To sum up, two distinct points are raised here: first, the definition of the soul and its relationship with the body are contradictory, and second, there is no satisfactory explanation of how the soul can exchange information with the body.

    Argument from Neuroscience

    For the purposes of this argument, we must first determine that of all the body parts, it is the brain that makes us who we are. After all, you can take a normal human, amputate all of her limbs, and she will still be defined as a human being. You can take a human being and cut out his heart, lungs, kidneys, bowels, etc. and he would still be a human being (for as long as surgical machines can do the work of the missing organs.) If you cut off somebody's head, and somehow manage to keep it alive, then it's the head we would point toward when we discuss that person; the headless body will no longer be ol' Joe -- since here's ol' Joe's head that speaks in Joe's voice and thinks and feels like Joe, and possesses all of Joe's knowledge, etc. So we can keep imaginatively (and nonchalantly) stripping Joe of body parts until only the brain is left floating in a jar. At this point, we can still safely point to the brain and say that it's Joe; we can incinerate the other body parts, but as long as the brain is alive, Joe is alive too. Incidentally, that's why clinical death is defined as brain death. Any other failed organ can be replaced, at least in principle; however a brain cannot be replaced. Even if Joe clinically died, and you transplanted Brent's brain into Joe's skull, all you would have done is transplant Brent's persona into Joe's body; Joe would still be dead as a doornail.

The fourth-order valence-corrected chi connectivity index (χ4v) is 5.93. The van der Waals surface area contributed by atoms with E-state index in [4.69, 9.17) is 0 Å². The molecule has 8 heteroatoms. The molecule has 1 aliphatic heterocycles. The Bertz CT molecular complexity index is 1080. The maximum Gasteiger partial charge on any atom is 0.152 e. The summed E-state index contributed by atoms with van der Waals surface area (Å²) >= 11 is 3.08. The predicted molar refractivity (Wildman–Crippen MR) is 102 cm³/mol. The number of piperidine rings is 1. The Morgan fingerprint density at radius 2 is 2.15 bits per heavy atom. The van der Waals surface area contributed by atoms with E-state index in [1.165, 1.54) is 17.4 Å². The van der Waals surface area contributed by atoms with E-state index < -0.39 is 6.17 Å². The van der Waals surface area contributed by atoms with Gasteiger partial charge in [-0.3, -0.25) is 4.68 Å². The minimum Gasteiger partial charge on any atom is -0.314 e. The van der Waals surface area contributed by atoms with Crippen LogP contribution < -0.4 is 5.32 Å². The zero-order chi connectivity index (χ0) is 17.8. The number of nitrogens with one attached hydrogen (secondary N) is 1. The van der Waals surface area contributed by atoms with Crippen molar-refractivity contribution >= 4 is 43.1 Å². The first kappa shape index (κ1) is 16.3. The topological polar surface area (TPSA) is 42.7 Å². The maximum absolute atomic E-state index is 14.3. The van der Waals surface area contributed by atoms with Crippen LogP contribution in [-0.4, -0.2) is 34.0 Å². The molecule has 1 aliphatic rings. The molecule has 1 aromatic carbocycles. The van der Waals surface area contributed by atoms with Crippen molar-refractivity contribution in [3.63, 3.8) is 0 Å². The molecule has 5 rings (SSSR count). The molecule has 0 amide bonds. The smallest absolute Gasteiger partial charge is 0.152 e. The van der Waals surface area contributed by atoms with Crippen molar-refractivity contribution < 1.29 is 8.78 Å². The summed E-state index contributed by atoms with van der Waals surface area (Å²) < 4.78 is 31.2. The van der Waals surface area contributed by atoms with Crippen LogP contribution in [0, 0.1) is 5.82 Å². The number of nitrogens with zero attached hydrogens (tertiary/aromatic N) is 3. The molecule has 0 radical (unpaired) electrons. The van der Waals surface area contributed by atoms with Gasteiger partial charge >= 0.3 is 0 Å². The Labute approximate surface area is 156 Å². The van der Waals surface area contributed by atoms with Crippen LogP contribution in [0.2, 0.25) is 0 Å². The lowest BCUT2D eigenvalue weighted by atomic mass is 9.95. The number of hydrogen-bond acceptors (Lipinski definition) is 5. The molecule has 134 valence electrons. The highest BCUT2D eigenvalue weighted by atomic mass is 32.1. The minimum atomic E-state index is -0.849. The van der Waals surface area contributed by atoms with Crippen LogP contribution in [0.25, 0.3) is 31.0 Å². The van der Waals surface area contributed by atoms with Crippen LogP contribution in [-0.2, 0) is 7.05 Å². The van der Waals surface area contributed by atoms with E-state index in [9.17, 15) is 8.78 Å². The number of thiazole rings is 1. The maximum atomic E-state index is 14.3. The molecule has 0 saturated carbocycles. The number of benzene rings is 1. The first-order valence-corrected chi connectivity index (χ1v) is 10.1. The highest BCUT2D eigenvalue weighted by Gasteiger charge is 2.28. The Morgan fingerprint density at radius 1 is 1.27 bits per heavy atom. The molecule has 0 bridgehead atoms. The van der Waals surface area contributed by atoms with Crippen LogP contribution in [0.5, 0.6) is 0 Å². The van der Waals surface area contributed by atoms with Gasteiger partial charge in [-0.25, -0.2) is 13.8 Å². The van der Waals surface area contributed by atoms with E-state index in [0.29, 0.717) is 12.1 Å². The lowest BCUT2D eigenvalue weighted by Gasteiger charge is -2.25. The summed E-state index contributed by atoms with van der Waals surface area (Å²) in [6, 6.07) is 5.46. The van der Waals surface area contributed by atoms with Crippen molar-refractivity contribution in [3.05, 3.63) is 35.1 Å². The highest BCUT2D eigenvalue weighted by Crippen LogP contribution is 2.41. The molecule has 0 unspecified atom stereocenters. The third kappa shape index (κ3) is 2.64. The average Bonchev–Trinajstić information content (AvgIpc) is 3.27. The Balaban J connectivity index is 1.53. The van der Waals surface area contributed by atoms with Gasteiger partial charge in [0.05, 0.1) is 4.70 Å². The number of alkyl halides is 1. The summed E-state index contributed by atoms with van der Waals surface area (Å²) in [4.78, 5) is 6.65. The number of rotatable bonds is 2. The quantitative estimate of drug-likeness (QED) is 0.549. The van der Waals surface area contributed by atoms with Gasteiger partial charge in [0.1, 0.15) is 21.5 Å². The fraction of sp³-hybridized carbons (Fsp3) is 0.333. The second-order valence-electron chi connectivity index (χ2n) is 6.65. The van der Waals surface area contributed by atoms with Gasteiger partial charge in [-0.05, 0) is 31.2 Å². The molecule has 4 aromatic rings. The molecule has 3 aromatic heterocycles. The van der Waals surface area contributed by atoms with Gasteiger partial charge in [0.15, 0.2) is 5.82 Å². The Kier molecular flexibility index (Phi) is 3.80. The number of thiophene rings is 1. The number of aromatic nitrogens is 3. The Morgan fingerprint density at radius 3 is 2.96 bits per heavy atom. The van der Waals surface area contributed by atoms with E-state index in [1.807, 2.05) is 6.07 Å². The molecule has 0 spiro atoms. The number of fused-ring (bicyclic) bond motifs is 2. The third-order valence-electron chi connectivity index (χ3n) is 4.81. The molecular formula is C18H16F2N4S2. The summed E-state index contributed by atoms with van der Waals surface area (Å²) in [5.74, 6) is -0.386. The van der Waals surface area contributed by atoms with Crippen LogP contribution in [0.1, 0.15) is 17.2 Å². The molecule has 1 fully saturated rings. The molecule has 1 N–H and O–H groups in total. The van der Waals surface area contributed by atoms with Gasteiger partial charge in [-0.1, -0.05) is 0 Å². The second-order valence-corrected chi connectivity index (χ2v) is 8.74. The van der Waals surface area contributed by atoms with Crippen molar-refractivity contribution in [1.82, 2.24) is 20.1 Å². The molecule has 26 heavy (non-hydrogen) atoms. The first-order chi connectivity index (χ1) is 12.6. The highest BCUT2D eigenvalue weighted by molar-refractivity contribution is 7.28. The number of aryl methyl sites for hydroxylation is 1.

Now then, it seems that the brain is the crucial part of us that makes us who we are. Incidentally, the brain also physically controls the body. If you want to bend a finger, a train of signals has to travel from your brain down your spinal cord and through your peripheral nervous system all the way to the muscles of that particular finger, so that they contract or expand so as to bend the finger in the way you wanted. If the pathway between the brain and any particular part of the body is breached even at one spot, you will lose your control over that part of your body. Hence, the brain is not only the defining part of what it is to be human -- it is also the part that actually controls the body! So, if the soul is to interact with the body, it is clear that the soul must interact with the brain.